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Distributive Property: (x+2)(x+4)


Date: 09/18/2001 at 07:36:30
From: Lydia Flecha
Subject: Distributive Property

I'm confused about the distributive property. 

Example: (x+2)(x+4). Would that be x+2 * x+4 = 2x + 6 ?


Date: 09/18/2001 at 11:23:49
From: Doctor Ian
Subject: Re: Distributive Property

Hi Lydia,

The distributive property says that 

  a(b + c) = ab + ac

It's easiest to understand as a picture:

    3      4
  ----- -------
  @ @ @ * * * * |
  @ @ @ * * * * |
  @ @ @ * * * * | 5    5(3 + 4) = 5(3) + 5(4)
  @ @ @ * * * * |          
  @ @ @ * * * * |      The size of the whole rectangle is equal 
  -------------        to the sum of the sizes of the smaller 
      3 + 4            rectangles.

Extending this from particular cases to the general case is pretty 
straightforward:

      a          b
  --------- -----------
  @ @ ... @ * * ... * * |
  @ @ ... @ * * ... * * |
   .       .         .  | c    c(a + b) = ca + cb
   .       .         .  |
  @ @ ... @ * * ... * * |          
  @ @ ... @ * * ... * * | 
  ---------------------        
          a + b

Note that c doesn't have to be a number. It can also be an expression, 
which is the key to expanding something like (x+2)(x+4):

  (x + 2)(x + 4) = (x + 2)(x) + (x + 2)(4)
  \_____/ |   |    \_____/ |    \_____/ |
     c    a   b       c    a        c   b

Then we use the same trick to expand each of the resulting products:

                 = (x + 2)(x) + (x + 2)(4)
                    |   |  |     |   |  |
                    a   b  c     A   B  C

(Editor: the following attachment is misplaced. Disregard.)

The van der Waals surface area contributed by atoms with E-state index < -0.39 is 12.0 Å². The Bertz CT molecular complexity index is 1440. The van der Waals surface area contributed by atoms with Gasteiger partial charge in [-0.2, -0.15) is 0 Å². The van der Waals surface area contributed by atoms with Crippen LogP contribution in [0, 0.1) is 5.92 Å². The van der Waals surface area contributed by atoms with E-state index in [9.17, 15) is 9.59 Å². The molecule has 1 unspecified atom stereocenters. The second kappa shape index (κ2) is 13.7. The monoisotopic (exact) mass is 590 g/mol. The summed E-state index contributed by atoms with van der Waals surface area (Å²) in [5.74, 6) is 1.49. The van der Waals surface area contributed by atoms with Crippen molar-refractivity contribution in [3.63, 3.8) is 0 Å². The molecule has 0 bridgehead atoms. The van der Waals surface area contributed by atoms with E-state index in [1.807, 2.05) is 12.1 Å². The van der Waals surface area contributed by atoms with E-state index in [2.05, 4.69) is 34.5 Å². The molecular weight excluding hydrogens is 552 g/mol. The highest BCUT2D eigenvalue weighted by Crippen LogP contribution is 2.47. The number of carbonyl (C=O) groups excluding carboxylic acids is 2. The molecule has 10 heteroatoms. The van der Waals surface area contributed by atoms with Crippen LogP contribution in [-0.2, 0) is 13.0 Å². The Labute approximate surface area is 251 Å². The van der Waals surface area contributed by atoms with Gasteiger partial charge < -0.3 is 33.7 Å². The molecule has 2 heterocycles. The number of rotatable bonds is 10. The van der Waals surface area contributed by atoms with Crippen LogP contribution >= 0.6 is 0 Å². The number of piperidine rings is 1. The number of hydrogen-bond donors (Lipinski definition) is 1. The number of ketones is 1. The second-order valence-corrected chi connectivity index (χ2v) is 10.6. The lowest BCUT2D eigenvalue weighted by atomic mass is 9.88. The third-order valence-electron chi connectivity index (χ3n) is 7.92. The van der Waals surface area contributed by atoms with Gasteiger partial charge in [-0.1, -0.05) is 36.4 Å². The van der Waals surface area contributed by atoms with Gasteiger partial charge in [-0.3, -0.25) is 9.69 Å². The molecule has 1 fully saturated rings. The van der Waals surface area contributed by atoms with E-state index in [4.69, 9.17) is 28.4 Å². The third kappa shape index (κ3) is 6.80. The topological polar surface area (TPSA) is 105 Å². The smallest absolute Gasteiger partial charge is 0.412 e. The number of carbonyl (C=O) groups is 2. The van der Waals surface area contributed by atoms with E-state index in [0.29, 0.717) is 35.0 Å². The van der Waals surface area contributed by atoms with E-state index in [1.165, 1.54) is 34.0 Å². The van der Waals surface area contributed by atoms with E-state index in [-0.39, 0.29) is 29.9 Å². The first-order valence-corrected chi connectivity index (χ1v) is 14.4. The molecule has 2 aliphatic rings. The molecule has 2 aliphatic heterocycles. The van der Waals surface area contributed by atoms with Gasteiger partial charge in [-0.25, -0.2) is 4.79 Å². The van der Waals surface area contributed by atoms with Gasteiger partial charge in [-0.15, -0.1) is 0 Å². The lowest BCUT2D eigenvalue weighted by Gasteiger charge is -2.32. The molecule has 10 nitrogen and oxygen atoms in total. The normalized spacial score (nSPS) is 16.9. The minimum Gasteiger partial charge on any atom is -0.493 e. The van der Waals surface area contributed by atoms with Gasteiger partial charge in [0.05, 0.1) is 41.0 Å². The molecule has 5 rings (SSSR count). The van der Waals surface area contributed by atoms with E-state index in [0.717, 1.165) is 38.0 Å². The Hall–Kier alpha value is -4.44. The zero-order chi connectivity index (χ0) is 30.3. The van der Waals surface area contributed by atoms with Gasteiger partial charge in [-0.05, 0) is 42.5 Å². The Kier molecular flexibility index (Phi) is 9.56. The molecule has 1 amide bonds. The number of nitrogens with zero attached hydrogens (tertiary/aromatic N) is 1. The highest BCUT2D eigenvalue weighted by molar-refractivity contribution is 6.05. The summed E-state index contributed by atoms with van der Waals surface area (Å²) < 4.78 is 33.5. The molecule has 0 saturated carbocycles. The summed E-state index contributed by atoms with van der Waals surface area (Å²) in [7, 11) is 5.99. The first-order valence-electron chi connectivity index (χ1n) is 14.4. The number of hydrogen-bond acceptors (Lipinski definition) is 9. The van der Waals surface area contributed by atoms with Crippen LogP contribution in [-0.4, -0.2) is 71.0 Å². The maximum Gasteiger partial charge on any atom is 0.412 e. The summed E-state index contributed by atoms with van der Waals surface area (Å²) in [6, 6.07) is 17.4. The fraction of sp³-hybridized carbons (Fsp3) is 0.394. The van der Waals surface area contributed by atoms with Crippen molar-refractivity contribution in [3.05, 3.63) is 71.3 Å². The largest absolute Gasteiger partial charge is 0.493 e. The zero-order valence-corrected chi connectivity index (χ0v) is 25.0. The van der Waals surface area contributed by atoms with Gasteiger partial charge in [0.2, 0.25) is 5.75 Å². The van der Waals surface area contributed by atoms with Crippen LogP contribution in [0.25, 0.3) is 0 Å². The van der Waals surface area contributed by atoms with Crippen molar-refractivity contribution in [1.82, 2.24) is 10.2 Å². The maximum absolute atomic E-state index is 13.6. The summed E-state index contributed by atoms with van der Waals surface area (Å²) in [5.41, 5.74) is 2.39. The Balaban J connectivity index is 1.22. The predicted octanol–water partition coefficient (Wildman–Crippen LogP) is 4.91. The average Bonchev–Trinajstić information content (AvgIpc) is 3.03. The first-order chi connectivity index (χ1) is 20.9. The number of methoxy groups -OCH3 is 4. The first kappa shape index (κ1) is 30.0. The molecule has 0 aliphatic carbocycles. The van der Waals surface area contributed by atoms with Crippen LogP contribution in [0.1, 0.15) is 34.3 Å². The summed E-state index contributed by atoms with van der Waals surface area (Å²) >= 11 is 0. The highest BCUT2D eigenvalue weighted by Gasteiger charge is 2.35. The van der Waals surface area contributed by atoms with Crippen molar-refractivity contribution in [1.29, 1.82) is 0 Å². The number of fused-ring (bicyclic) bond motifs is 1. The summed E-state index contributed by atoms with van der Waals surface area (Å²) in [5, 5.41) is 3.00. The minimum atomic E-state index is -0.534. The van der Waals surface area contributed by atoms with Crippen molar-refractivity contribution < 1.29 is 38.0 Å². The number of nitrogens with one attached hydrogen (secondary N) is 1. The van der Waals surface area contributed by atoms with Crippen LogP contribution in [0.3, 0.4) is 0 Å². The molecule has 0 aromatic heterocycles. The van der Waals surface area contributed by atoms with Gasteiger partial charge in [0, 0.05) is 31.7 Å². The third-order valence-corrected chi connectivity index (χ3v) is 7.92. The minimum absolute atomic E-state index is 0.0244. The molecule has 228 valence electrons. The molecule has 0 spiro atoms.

= (x)(x) + (2)(x) + (x)(4) + (2)(4)
                    |  |     |  |     |  |     |  |
                    a  c     b  c     A  C     B  C

                 = x^2 + 2x + 4x + 8

Note that you can now use the distributive property in the other 
direction to simplify this:

                 = x^2 + 2x + 4x + 8
                         ||   ||
                         ac   bc

                 = x^2 + (2 + 4)x + 8

                 = x^2 + 6x + 8

There is a technique called FOIL that is often taught as a trick for 
expanding expressions like this, but applying the distributive 
property twice isn't any harder than applying FOIL, and the former 
works in a lot of cases where the latter is useless:

   When FOIL Fails
   http://mathforum.org/dr.math/problems/ryan.03.22.01.html   

In fact, once you move from using numbers to using variables, the 
distributive property becomes one of your best friends, so it's good 
that you want to become more familiar with it.  

I hope this helps.  Write back if you'd like to talk about this some 
more, or if you have any other questions. 
                 
- Doctor Ian, The Math Forum
  http://mathforum.org/dr.math/   
    
Associated Topics:
High School Basic Algebra
Middle School Algebra

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